Science ( IF 41.845 ) Pub Date : 2020-07-31 , DOI: 10.1126/science.abb3758 Francis J. O’Reilly, Liang Xue, Andrea Graziadei, Ludwig Sinn, Swantje Lenz, Dimitry Tegunov, Cedric Blötz, Neil Singh, Wim J. H. Hagen, Patrick Cramer, Jörg Stülke, Julia Mahamid, Juri Rappsilber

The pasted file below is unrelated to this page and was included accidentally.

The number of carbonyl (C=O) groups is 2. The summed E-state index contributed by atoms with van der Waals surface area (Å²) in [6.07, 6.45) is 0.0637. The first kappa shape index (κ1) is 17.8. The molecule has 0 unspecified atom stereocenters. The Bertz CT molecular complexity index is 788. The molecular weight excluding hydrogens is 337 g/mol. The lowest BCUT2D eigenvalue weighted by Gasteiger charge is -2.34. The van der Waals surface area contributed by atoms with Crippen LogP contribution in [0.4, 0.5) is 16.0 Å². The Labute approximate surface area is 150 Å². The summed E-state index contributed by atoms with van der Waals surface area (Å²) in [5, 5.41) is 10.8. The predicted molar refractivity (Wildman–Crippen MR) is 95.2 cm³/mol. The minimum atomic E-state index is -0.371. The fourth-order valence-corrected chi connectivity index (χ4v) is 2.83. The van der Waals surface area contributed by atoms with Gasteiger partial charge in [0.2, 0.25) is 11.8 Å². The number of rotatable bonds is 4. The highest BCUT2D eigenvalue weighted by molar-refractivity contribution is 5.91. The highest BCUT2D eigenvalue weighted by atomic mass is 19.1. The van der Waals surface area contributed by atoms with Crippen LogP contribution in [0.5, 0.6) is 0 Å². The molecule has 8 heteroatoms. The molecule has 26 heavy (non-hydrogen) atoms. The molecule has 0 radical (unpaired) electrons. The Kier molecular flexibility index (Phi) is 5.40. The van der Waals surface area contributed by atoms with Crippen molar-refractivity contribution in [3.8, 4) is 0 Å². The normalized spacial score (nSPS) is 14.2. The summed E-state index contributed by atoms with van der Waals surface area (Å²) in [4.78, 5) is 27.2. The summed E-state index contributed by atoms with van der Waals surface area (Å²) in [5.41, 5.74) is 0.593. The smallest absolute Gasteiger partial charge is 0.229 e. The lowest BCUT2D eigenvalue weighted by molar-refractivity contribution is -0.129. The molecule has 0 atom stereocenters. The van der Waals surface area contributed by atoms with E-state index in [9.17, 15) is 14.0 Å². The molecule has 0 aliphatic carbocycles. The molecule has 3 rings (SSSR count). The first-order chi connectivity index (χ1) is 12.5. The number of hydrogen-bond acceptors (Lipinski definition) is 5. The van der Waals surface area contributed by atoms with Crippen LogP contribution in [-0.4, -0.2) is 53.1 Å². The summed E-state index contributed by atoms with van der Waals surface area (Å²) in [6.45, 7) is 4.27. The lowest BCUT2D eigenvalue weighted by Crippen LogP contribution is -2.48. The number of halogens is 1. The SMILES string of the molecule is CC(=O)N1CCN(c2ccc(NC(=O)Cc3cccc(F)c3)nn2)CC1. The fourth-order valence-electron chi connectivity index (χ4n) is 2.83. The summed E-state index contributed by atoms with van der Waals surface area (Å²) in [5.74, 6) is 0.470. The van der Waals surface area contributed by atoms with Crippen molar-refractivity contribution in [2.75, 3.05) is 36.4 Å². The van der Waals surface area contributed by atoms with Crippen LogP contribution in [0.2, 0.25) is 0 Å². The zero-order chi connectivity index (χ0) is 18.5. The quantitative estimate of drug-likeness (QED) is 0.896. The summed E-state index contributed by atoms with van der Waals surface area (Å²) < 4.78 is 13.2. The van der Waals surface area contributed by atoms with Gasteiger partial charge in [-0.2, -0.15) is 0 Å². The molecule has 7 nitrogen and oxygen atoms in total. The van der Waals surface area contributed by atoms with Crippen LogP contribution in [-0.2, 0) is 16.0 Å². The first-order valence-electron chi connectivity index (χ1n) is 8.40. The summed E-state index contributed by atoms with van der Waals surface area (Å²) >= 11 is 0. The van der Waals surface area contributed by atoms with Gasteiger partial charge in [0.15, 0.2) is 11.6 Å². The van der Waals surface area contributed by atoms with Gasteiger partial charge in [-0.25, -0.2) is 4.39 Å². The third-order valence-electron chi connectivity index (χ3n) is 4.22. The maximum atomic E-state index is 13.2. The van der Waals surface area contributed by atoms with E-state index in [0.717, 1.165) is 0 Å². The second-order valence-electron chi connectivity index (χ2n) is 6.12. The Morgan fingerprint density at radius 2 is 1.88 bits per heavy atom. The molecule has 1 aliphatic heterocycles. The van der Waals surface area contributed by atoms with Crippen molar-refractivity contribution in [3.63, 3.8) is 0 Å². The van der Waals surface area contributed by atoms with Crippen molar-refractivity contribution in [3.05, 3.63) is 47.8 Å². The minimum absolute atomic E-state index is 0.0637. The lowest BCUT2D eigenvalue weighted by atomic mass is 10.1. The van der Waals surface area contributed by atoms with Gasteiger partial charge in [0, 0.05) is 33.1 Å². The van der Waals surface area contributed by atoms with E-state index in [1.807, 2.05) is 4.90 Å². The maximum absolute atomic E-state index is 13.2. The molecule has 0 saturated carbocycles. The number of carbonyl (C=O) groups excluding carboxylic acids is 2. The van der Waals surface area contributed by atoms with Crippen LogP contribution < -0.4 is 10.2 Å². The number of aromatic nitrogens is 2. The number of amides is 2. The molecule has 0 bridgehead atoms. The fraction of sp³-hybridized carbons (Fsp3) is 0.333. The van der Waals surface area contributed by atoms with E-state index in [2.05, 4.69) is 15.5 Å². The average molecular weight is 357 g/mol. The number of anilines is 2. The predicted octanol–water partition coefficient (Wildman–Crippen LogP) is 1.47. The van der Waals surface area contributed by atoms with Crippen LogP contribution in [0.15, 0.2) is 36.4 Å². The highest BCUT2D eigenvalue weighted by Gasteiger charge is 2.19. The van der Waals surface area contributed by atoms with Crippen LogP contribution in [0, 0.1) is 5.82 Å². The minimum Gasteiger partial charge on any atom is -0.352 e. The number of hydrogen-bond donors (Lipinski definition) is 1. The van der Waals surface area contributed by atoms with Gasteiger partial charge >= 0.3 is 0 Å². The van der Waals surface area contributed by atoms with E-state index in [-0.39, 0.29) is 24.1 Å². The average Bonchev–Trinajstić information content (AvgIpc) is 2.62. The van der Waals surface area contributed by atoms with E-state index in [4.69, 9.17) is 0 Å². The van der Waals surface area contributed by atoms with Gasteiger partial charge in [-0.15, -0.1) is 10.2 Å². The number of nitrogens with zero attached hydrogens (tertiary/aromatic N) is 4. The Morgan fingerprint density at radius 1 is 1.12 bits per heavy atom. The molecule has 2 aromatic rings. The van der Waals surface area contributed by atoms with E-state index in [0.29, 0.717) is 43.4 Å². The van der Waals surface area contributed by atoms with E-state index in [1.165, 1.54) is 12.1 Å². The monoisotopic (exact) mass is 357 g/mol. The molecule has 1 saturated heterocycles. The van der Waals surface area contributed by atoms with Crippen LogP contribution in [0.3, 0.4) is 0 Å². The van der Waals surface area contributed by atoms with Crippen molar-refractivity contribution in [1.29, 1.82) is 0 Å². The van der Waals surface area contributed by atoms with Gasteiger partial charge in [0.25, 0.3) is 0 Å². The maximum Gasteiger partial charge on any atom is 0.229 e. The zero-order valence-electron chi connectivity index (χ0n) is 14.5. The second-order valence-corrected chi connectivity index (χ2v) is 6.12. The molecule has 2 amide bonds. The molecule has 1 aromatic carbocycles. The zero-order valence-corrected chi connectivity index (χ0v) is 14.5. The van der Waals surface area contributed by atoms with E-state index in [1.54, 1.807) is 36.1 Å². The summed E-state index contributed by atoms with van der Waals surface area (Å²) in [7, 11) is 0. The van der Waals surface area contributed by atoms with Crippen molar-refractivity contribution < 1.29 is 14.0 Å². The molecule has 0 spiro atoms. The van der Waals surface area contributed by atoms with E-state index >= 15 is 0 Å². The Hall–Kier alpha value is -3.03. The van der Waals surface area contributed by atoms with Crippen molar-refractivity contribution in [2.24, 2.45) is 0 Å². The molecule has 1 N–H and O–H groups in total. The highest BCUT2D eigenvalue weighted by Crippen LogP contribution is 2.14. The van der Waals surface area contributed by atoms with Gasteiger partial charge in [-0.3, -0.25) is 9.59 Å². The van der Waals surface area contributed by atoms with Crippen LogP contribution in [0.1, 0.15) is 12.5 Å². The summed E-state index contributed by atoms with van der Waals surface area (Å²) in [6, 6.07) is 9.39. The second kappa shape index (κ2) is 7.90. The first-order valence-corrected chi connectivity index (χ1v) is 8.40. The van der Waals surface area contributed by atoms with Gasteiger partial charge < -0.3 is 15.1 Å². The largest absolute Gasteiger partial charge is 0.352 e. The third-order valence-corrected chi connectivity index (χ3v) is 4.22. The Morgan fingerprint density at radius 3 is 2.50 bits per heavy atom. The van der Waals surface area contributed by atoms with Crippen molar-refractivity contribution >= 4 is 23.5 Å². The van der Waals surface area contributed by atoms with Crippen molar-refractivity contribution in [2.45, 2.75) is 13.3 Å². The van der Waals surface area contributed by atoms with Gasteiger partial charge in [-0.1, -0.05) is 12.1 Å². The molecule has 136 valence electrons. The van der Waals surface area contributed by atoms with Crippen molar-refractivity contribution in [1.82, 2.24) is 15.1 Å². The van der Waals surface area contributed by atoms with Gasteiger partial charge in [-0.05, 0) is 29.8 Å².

Structural biology studies performed inside cells can capture molecular machines in action within their native context. In this work, we developed an integrative in-cell structural approach using the genome-reduced human pathogen Mycoplasma pneumoniae. We combined whole-cell cross-linking mass spectrometry, cellular cryo–electron tomography, and integrative modeling to determine an in-cell architecture of a transcribing and translating expressome at subnanometer resolution. The expressome comprises RNA polymerase (RNAP), the ribosome, and the transcription elongation factors NusG and NusA. We pinpointed NusA at the interface between a NusG-bound elongating RNAP and the ribosome and propose that it can mediate transcription-translation coupling. Translation inhibition dissociated the expressome, whereas transcription inhibition stalled and rearranged it. Thus, the active expressome architecture requires both translation and transcription elongation within the cell.